Such an approach is also in line with current research, as it has been shown that more contact with migrants means more willingness to accept them (McLaren 2003). Consequently, more contact with new cultures can help to develop intercultural competence, and can thus create a snowball effect for both the integration and the acceptance of refugees. Hence, in this renewed approach of multiculturalism, the focus is on integration of the newcomers and simultaneously on supporting communication between the current citizens and the newcomers.

However, with this new approach to multiculturalism, challenges would still be present. For instance, some differences in core cultural values might be too crucial to overcome. One might have gained all the intercultural skills that were listed earlier, but one can still have fundamental issues with a niqab or a man not shaking a woman’s hand. Yet, while such challenges need further investigation, I think it will already move the refugee debate substantially forward when more respect is shown for the demands, fears and doubts of current citizens and the underlying root causes. At the same time, at least some acceptance of such fundamental value differences might be achievable when the different groups possess a higher level of intercultural competence.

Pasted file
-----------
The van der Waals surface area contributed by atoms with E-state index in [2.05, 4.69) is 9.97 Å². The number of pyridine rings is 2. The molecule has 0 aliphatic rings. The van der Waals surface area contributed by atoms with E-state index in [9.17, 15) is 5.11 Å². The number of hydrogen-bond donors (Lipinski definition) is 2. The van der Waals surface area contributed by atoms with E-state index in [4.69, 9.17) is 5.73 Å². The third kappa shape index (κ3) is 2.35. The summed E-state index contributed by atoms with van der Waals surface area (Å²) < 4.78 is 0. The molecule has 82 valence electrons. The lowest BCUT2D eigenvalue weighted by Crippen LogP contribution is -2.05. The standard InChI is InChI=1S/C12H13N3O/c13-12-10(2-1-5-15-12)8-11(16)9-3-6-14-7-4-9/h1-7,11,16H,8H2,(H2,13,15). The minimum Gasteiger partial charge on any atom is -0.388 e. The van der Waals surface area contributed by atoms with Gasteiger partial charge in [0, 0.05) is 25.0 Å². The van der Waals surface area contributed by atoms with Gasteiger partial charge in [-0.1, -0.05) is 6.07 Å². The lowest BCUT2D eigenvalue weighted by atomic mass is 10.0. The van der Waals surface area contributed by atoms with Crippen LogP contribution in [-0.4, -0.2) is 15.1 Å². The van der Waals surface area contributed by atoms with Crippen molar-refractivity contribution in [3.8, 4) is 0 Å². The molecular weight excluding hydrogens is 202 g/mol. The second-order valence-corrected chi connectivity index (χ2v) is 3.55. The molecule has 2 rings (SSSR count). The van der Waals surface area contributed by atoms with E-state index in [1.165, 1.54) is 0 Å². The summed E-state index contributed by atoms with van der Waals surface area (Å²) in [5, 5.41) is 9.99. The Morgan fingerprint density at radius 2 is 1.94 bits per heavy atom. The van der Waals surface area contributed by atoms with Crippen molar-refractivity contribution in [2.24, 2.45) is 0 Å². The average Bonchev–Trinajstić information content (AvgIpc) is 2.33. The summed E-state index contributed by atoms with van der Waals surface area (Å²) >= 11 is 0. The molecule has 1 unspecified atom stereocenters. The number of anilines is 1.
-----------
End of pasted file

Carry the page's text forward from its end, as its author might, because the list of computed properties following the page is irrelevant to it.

Another challenge is that if politics can be successful in arranging a more two-side approach of immigration and thus multiculturalism, there remains an important question posed by Kymlicka about the tension between interculturalism and tokenism (Kymlicka 2003). Which knowledge should one be seeking about other cultures: the more superficial different characteristics such as food, clothes and traditions, or the more fundamental cultural differences such as religion, world view or politics? Firstly, a possible answer can be found in the specific cultural competences described earlier, as desired outcomes of sufficient intercultural skills are more deepened internal and external interpersonal aspects. Because of this, people might be able to focus on both the superficial aspects as well as the fundamental issues that may separate cultures. Secondly, while early research on intercultural communication mainly focussed on student exchange or international aid programmes, more recent research is also aimed at migration issues (Rathje 2007). Such research can also help in finding answers to these challenges within the new approach to multiculturalism.

Conclusion